The Securities and Exchange Commission ("SEC") adopted final rules in August 2012 regarding disclosure and reporting requirements with respect to the use of "conflict minerals" to implement Section 1502 of the Dodd-Frank Wall Street Reform and Consumer Protection Act (the "Dodd-Frank Act"). The rules require public companies such as Schlumberger to perform supply chain due diligence and disclose annually whether certain products they manufacture or contract to manufacture contain conflict minerals originating from the "covered countries" that are necessary to the functionality or production of those products.
Definitions. The term "covered countries" means the Democratic Republic of the Congo (the "DRC") and its adjoining countries. "Conflict minerals" means tin (cassiterite), tungsten (wolframite), tantalum (columbite tantalite or coltan), gold, or their derivatives, which originate in the covered countries.
Schlumberger recognizes that there are serious human rights abuses associated with the extraction, transportation and trade in minerals in the covered countries. We have always supported responsible sourcing of materials from suppliers that share our values and we commit to avoid contributing to the conflict through our sourcing activity.
As expressed in our Code of Conduct (our "Blue Print in Action"), Schlumberger does not tolerate any corruption of any kind in dealings with its suppliers, and we expect our suppliers to adhere to the same standard. We work with our suppliers in a socially responsible and ethical manner. A potential supplier is selected and retained only after it has evidenced in writing its adherence to our Code of Conduct and other internal compliance requirements, including health, safety, and environmental. In addition, we audit our top suppliers every 2 years to ensure adherence to our code of conduct. Below is our position statement regarding conflict minerals to supplement our Code of Conduct.
Position Statement—Schlumberger Conflict Minerals
Schlumberger is committed to purchase only those parts and products containing minerals that have been procured through a validated conflict-free supply chain to avoid the use of minerals that have financed conflict in the covered countries, and we expect our suppliers to abide by the same standard.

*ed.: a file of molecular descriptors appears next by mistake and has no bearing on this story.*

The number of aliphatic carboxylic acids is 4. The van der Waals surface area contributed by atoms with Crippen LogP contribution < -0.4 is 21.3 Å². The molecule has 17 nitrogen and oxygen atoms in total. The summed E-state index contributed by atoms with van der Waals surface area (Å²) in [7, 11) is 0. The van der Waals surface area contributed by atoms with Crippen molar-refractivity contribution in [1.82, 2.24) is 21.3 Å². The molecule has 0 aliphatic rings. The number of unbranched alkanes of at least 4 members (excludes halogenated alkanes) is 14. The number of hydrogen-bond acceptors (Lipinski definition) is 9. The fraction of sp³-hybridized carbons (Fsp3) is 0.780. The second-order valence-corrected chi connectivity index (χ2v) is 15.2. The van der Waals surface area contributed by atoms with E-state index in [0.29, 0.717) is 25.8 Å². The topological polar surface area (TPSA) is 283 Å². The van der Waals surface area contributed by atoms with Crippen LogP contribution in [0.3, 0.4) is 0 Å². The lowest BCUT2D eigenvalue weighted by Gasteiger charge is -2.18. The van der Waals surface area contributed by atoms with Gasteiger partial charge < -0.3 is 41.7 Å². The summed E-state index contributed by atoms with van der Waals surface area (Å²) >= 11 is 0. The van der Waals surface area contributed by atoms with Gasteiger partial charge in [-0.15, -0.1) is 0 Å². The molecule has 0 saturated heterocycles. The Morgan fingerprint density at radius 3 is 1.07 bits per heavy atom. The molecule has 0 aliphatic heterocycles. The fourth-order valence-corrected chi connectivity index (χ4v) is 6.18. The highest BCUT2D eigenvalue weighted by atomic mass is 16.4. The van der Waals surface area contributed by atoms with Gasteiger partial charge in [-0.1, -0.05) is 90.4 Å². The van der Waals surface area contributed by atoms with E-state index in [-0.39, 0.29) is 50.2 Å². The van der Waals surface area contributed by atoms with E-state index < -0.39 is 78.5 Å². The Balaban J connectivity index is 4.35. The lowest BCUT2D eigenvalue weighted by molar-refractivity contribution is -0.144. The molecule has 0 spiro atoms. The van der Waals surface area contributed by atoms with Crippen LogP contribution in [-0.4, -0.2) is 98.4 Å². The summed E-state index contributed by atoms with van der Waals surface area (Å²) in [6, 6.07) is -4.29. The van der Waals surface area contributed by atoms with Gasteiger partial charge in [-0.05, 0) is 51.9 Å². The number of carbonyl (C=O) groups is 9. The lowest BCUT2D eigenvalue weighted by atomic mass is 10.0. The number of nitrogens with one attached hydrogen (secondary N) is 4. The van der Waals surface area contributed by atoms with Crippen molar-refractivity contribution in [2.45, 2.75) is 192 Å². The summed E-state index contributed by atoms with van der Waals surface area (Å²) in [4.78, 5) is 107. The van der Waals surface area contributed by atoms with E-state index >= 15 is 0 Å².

Schlumberger is taking a variety of actions designed to assist in compliance with the conflict minerals rules:
- we have identified, and will continue to identify, conflict minerals necessary for the production or the functionality of covered products that we sell
- we have performed, and intend to continue to perform, supply chain due diligence in general accordance with the Organization for Economic Cooperation and Development’s internationally recognized and established due diligence framework
- we expect our direct suppliers to perform similar due diligence on the sources of conflict minerals in their supply chains and expect them to require their own suppliers to do the same
- once a robust and validated conflict-free supply chain is established or a robust mineral tracing program is developed, we will expect our direct suppliers to procure minerals using only that validated supply chain so as to avoid the use of minerals that have financed conflict in the covered countries
- in the event that a direct supplier is found to supply us with necessary conflict minerals that have not been procured through a validated supply chain or that are otherwise found to have financed conflict, we will take action, such as recommending that such supplier seek alternative means of sourcing, or failing that, we will reassess the supplier relationship.
We will periodically review our conflict minerals position statement to ensure ongoing suitability in addition to our suppliers’ basic obligations to comply with Schlumberger standards.